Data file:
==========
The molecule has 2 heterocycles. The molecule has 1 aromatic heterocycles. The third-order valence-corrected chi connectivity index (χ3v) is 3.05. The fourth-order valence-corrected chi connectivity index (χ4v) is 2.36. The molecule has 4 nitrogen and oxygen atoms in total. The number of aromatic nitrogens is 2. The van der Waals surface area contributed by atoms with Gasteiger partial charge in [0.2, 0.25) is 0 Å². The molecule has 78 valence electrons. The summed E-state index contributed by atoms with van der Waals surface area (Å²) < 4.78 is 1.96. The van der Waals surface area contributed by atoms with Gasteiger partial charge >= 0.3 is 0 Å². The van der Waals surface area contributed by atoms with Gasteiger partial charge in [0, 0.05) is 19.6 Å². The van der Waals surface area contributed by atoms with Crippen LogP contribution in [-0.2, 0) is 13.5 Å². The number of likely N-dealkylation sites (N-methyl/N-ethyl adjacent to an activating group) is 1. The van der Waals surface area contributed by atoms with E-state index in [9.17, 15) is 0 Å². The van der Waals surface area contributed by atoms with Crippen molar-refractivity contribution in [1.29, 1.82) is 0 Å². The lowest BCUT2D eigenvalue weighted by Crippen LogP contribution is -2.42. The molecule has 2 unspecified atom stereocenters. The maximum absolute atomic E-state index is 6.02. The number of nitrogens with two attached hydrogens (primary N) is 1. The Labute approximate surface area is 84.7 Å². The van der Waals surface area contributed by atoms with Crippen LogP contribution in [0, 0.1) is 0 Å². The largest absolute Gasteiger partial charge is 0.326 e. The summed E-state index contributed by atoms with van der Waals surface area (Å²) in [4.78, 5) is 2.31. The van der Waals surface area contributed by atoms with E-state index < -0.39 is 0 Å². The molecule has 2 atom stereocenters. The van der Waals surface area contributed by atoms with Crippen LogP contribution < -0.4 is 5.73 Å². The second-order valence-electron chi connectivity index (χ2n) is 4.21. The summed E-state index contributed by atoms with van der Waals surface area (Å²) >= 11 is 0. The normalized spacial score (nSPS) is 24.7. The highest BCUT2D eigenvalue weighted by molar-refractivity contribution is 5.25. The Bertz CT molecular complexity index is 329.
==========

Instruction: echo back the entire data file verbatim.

The molecule has 2 heterocycles. The molecule has 1 aromatic heterocycles. The third-order valence-corrected chi connectivity index (χ3v) is 3.05. The fourth-order valence-corrected chi connectivity index (χ4v) is 2.36. The molecule has 4 nitrogen and oxygen atoms in total. The number of aromatic nitrogens is 2. The van der Waals surface area contributed by atoms with Gasteiger partial charge in [0.2, 0.25) is 0 Å². The molecule has 78 valence electrons. The summed E-state index contributed by atoms with van der Waals surface area (Å²) < 4.78 is 1.96. The van der Waals surface area contributed by atoms with Gasteiger partial charge >= 0.3 is 0 Å². The van der Waals surface area contributed by atoms with Gasteiger partial charge in [0, 0.05) is 19.6 Å². The van der Waals surface area contributed by atoms with Crippen LogP contribution in [-0.2, 0) is 13.5 Å². The number of likely N-dealkylation sites (N-methyl/N-ethyl adjacent to an activating group) is 1. The van der Waals surface area contributed by atoms with E-state index in [9.17, 15) is 0 Å². The van der Waals surface area contributed by atoms with Crippen molar-refractivity contribution in [1.29, 1.82) is 0 Å². The lowest BCUT2D eigenvalue weighted by Crippen LogP contribution is -2.42. The molecule has 2 unspecified atom stereocenters. The maximum absolute atomic E-state index is 6.02. The number of nitrogens with two attached hydrogens (primary N) is 1. The Labute approximate surface area is 84.7 Å². The van der Waals surface area contributed by atoms with Crippen LogP contribution in [0, 0.1) is 0 Å². The largest absolute Gasteiger partial charge is 0.326 e. The summed E-state index contributed by atoms with van der Waals surface area (Å²) in [4.78, 5) is 2.31. The van der Waals surface area contributed by atoms with E-state index < -0.39 is 0 Å². The molecule has 2 atom stereocenters. The van der Waals surface area contributed by atoms with Crippen LogP contribution < -0.4 is 5.73 Å². The second-order valence-electron chi connectivity index (χ2n) is 4.21. The summed E-state index contributed by atoms with van der Waals surface area (Å²) >= 11 is 0. The normalized spacial score (nSPS) is 24.7. The highest BCUT2D eigenvalue weighted by molar-refractivity contribution is 5.25. The Bertz CT molecular complexity index is 329.